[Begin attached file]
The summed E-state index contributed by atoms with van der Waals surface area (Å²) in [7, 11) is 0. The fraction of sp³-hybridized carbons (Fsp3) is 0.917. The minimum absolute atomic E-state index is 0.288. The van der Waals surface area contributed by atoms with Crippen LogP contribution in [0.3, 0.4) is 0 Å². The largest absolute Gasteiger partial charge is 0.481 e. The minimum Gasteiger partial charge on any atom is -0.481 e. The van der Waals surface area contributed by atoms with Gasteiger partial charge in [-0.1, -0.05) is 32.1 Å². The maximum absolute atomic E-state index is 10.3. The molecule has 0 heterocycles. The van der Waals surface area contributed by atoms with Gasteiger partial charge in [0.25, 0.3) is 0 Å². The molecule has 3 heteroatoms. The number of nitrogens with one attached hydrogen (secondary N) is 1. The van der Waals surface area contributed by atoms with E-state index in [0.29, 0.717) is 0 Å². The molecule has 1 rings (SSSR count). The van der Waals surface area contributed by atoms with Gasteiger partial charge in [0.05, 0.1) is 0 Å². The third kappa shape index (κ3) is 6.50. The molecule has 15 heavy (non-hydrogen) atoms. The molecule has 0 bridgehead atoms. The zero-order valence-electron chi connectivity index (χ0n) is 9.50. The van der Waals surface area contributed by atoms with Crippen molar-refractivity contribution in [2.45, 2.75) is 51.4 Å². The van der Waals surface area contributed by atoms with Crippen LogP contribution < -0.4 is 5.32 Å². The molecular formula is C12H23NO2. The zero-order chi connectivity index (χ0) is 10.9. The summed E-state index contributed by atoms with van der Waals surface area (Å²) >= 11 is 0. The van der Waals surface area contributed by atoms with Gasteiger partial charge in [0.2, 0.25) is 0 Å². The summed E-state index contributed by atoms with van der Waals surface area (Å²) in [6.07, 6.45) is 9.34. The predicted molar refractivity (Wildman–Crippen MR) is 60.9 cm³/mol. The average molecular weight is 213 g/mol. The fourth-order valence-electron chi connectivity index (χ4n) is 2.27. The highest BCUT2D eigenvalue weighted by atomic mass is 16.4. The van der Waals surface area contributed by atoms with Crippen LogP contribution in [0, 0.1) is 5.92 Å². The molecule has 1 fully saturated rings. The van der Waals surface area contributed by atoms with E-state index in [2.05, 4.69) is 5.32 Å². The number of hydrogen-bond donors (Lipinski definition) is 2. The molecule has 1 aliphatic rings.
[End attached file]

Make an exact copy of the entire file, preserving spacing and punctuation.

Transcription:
The summed E-state index contributed by atoms with van der Waals surface area (Å²) in [7, 11) is 0. The fraction of sp³-hybridized carbons (Fsp3) is 0.917. The minimum absolute atomic E-state index is 0.288. The van der Waals surface area contributed by atoms with Crippen LogP contribution in [0.3, 0.4) is 0 Å². The largest absolute Gasteiger partial charge is 0.481 e. The minimum Gasteiger partial charge on any atom is -0.481 e. The van der Waals surface area contributed by atoms with Gasteiger partial charge in [-0.1, -0.05) is 32.1 Å². The maximum absolute atomic E-state index is 10.3. The molecule has 0 heterocycles. The van der Waals surface area contributed by atoms with Gasteiger partial charge in [0.25, 0.3) is 0 Å². The molecule has 3 heteroatoms. The number of nitrogens with one attached hydrogen (secondary N) is 1. The van der Waals surface area contributed by atoms with E-state index in [0.29, 0.717) is 0 Å². The molecule has 1 rings (SSSR count). The van der Waals surface area contributed by atoms with Gasteiger partial charge in [0.05, 0.1) is 0 Å². The third kappa shape index (κ3) is 6.50. The molecule has 15 heavy (non-hydrogen) atoms. The molecule has 0 bridgehead atoms. The zero-order valence-electron chi connectivity index (χ0n) is 9.50. The van der Waals surface area contributed by atoms with Crippen molar-refractivity contribution in [2.45, 2.75) is 51.4 Å². The van der Waals surface area contributed by atoms with Crippen LogP contribution < -0.4 is 5.32 Å². The molecular formula is C12H23NO2. The zero-order chi connectivity index (χ0) is 10.9. The summed E-state index contributed by atoms with van der Waals surface area (Å²) >= 11 is 0. The van der Waals surface area contributed by atoms with Gasteiger partial charge in [0.2, 0.25) is 0 Å². The summed E-state index contributed by atoms with van der Waals surface area (Å²) in [6.07, 6.45) is 9.34. The predicted molar refractivity (Wildman–Crippen MR) is 60.9 cm³/mol. The average molecular weight is 213 g/mol. The fourth-order valence-electron chi connectivity index (χ4n) is 2.27. The highest BCUT2D eigenvalue weighted by atomic mass is 16.4. The van der Waals surface area contributed by atoms with Crippen LogP contribution in [0, 0.1) is 5.92 Å². The molecule has 1 fully saturated rings. The van der Waals surface area contributed by atoms with E-state index in [2.05, 4.69) is 5.32 Å². The number of hydrogen-bond donors (Lipinski definition) is 2. The molecule has 1 aliphatic rings.